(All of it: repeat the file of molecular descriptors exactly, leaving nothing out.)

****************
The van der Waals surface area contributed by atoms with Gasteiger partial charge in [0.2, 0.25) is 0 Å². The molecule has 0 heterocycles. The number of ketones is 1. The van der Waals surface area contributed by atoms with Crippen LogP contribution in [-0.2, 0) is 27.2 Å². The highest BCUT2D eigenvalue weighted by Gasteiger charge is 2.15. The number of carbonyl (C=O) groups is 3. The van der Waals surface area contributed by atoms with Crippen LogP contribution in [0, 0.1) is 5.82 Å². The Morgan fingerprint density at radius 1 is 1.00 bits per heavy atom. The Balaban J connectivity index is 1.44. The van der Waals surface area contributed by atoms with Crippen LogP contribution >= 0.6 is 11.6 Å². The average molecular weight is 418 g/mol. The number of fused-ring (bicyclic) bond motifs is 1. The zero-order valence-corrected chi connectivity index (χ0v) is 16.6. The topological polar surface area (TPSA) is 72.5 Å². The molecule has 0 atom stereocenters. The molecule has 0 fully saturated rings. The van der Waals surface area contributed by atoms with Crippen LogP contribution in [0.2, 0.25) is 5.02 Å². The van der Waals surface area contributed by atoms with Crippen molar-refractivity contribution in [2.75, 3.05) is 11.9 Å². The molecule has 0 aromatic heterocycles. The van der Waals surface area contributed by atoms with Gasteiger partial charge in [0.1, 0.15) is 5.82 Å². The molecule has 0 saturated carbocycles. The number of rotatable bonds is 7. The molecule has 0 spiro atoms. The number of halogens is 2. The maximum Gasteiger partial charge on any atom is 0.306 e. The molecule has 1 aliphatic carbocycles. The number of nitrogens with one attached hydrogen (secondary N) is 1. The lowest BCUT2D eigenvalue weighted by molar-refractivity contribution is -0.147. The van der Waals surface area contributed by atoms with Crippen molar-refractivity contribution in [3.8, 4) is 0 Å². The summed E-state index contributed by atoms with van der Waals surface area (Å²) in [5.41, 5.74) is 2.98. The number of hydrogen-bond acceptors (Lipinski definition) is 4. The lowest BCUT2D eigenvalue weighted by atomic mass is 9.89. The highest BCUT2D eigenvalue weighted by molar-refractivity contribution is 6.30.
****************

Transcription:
The van der Waals surface area contributed by atoms with Gasteiger partial charge in [0.2, 0.25) is 0 Å². The molecule has 0 heterocycles. The number of ketones is 1. The van der Waals surface area contributed by atoms with Crippen LogP contribution in [-0.2, 0) is 27.2 Å². The highest BCUT2D eigenvalue weighted by Gasteiger charge is 2.15. The number of carbonyl (C=O) groups is 3. The van der Waals surface area contributed by atoms with Crippen LogP contribution in [0, 0.1) is 5.82 Å². The Morgan fingerprint density at radius 1 is 1.00 bits per heavy atom. The Balaban J connectivity index is 1.44. The van der Waals surface area contributed by atoms with Crippen LogP contribution >= 0.6 is 11.6 Å². The average molecular weight is 418 g/mol. The number of fused-ring (bicyclic) bond motifs is 1. The zero-order valence-corrected chi connectivity index (χ0v) is 16.6. The topological polar surface area (TPSA) is 72.5 Å². The molecule has 0 atom stereocenters. The molecule has 0 fully saturated rings. The van der Waals surface area contributed by atoms with Crippen LogP contribution in [0.2, 0.25) is 5.02 Å². The van der Waals surface area contributed by atoms with Crippen molar-refractivity contribution in [2.75, 3.05) is 11.9 Å². The molecule has 0 aromatic heterocycles. The van der Waals surface area contributed by atoms with Gasteiger partial charge in [0.1, 0.15) is 5.82 Å². The molecule has 0 saturated carbocycles. The number of rotatable bonds is 7. The molecule has 0 spiro atoms. The number of halogens is 2. The maximum Gasteiger partial charge on any atom is 0.306 e. The molecule has 1 aliphatic carbocycles. The number of nitrogens with one attached hydrogen (secondary N) is 1. The lowest BCUT2D eigenvalue weighted by molar-refractivity contribution is -0.147. The van der Waals surface area contributed by atoms with Crippen molar-refractivity contribution in [3.8, 4) is 0 Å². The summed E-state index contributed by atoms with van der Waals surface area (Å²) in [5.41, 5.74) is 2.98. The number of hydrogen-bond acceptors (Lipinski definition) is 4. The lowest BCUT2D eigenvalue weighted by atomic mass is 9.89. The highest BCUT2D eigenvalue weighted by molar-refractivity contribution is 6.30.